Throughout Singapore’s relatively short history, we have accrued many titles. For example, together with Hong Kong, South Korea and Taiwan, Singapore is known as one of the Four Asian Tigers, which were given much international attention throughout the 80s and early 90s for our economic growth and development.
Our present standard of living is a clear manifestation of our transition into a successful modern city state from our initial years. While the fruits of economic success can be easily seen all around us, what are some of the more visual and tangible symbols that have been associated with Singapore? Let us take a look together at three quintessential Singapore brand symbols that define us and their underlying brand attributes.
“Singapore needs a symbol that tourists can easily grasp, remember and associate with; Paris has the Eiffel Tower, New York its Statue of Liberty… so we created a new symbol – a logical extension of the Lion City idea. Not a lion but a merlion, a creature with a lion’s head on a fish’s body.” – Mr Lam Peng Loon, Director of the Tourist Promotion Board (1968 – 1976)
Originally conceived in 1972, our Merlion has come a long way since its murky origins. Some pundits regard him as a bastard child of Sang Nila Utama’s Singa and a mermaid. Fast forward to the present day, the Merlion is ridiculously popular with tourists and its foreign appeal is perplexing to most Singaporeans. The original Merlion is a pilgrimage site for “I came, I saw, I took photos” moments.
Veni, Vidi, Vici the Merlion
More than 40 years after its conception, the Merlion is still going strong. It can be found on $10 bucks T-shirts in Chinatown, on foreign chocolates, hybrid keychain thermometers, dry academic tomes, and a whole host of other Merlion themed memorabilia. The ubiquitous Merlion is found on almost every tourist souvenir category!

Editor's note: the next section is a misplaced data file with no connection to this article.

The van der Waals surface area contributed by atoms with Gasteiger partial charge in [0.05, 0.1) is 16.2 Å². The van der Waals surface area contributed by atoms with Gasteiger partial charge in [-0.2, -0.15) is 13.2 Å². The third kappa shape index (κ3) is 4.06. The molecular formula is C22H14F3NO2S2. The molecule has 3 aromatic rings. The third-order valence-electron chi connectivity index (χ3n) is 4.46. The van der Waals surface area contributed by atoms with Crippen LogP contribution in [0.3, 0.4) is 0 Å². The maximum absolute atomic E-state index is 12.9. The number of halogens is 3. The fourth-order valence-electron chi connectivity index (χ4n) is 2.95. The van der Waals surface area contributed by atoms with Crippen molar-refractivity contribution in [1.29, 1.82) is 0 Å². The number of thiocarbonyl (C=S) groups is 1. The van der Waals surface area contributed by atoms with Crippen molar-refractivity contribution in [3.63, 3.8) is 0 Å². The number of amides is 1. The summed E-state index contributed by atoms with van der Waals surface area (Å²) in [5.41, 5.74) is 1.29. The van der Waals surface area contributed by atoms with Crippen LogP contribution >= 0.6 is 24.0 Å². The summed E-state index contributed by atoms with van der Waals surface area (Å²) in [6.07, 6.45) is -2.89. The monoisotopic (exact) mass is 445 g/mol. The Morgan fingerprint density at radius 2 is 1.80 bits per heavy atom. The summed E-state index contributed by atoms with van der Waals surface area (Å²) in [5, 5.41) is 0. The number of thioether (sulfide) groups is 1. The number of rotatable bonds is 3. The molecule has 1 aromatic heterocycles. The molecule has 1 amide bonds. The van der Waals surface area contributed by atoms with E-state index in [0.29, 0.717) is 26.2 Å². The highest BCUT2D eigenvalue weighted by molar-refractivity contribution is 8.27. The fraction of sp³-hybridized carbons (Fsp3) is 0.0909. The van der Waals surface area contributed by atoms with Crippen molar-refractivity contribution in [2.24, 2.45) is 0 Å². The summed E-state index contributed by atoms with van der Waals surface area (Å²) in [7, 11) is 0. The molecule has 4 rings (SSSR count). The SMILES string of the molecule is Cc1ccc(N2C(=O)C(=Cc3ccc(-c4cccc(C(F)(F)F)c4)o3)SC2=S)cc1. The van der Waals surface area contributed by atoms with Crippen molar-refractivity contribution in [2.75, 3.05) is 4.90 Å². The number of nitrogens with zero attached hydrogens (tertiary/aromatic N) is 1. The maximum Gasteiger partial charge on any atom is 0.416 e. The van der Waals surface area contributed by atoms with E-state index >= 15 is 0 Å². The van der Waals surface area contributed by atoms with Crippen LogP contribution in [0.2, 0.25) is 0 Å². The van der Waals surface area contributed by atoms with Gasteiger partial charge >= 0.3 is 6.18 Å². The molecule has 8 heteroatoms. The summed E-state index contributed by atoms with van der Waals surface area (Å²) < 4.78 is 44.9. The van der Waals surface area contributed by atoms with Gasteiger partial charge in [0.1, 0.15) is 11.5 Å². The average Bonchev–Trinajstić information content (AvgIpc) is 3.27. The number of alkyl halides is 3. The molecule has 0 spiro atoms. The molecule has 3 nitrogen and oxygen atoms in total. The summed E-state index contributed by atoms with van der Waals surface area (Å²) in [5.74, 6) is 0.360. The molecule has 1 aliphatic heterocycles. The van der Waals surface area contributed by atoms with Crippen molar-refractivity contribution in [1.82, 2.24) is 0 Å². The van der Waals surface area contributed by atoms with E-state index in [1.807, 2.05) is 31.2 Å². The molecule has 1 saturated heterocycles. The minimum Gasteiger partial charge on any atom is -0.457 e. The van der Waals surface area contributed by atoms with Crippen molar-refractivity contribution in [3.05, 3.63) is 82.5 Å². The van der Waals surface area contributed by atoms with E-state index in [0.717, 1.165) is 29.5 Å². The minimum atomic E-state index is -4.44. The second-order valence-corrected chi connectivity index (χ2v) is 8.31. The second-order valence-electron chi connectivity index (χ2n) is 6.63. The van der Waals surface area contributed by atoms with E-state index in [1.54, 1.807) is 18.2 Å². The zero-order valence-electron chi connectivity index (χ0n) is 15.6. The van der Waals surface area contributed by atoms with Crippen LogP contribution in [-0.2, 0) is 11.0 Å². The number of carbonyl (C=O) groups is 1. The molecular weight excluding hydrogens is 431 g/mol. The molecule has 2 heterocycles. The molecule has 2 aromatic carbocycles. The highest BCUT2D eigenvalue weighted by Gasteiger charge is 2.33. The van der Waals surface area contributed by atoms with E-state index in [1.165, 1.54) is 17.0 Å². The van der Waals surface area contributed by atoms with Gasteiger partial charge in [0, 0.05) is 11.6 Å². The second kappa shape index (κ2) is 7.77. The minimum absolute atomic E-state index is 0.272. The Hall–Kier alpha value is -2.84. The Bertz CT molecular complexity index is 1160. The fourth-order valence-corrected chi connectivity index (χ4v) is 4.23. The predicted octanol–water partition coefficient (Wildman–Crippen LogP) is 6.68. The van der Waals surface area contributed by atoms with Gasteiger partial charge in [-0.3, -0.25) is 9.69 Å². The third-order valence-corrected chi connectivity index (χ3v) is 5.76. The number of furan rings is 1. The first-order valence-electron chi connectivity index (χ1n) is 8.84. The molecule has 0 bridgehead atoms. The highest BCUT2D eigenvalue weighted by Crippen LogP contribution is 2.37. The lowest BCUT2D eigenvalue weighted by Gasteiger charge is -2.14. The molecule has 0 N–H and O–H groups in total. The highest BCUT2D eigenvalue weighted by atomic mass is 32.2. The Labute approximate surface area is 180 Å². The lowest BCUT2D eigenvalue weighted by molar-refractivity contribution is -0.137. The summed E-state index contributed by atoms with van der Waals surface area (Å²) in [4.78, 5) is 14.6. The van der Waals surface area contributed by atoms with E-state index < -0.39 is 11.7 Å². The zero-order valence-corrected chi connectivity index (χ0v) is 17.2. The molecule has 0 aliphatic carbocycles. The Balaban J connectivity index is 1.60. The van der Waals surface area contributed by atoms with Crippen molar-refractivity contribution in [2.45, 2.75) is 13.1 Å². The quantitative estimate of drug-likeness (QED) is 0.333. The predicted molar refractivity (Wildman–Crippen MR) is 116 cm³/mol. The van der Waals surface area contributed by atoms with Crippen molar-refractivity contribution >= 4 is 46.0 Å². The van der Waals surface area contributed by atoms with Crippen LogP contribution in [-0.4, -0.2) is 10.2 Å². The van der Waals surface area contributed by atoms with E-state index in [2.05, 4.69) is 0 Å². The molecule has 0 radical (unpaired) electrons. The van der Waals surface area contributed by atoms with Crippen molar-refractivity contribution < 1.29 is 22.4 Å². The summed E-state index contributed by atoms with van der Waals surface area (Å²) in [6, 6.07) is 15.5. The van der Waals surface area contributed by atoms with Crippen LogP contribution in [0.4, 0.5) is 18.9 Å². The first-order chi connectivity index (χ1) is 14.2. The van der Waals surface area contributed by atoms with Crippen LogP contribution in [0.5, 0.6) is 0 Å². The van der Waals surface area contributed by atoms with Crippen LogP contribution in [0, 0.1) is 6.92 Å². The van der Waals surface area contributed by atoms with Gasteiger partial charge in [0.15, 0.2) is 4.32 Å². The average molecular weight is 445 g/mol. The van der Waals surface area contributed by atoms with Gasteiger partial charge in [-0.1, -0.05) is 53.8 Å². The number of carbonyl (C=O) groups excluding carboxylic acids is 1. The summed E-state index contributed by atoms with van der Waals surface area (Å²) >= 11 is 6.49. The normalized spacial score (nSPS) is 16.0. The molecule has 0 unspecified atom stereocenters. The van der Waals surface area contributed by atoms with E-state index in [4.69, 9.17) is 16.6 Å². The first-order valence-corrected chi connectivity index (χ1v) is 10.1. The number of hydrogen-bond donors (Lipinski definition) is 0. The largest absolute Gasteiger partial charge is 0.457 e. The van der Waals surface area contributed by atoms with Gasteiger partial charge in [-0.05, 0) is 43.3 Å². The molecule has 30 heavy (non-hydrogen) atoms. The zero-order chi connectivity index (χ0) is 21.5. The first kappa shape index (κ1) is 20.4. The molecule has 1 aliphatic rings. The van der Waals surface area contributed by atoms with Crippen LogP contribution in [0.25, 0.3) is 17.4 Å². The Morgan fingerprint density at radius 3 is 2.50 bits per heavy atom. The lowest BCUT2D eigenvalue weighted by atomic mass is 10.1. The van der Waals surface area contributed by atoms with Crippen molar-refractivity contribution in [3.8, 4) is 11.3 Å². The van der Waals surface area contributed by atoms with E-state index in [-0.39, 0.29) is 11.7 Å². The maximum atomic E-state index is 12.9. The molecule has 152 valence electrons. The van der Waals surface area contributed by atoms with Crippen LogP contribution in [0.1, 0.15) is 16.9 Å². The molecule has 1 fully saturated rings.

Merlion T-shirts at $9.90 in Chinatown
The Merlion with Other Popular Tourist Symbols
And the Japanese took the Merlion to another level altogether. They absolutely adore the Merlion. They can’t resist frolicking with the Merlion:
Limited edition Three-Headed Merlion Gundam by Bandai
Beyond merely a marketing or tourist icon, the Merlion resonates with a fundamental aspect of national psyche—pragmatism. Remember, the tourist board simply needs a symbol to sell. Local poet Lee Tzu Pheng affirms: (The Merlion is) “the instant brainchild of a practical people”.
Our pragmatism (not idealism) has made us who we are today. Yes, we might not be very funny. But we sure are no one’s dummy. Our pragmatism has brought us to where we are today, and made us known throughout the world with the Merlion no less. The underlying brand attribute of our Merlion symbol is in fact street-smart pragmatism. And it sells really well.
“To ensure that high standards of cleanliness were maintained, new laws would be introduced to:
1. Require every shop and house to have a dustbin.
2. Increase considerably the fines for creating rubbish and litter”
An excerpt from S’pore to become beautiful, clean city within three years, Straits Times, 12 May, 1967
The guidelines for increasing fines and mandating every shop and house to have a dustbin may seem like common sense now. However, such was not the case back in 1967. The Garden City vision of Singapore as a litter-free beautiful city abundant with flowers and trees was introduced by then PM Lee Kuan Yew. And it featured two distinct phases: the clean-up phase and the subsequent education and maintenance phase.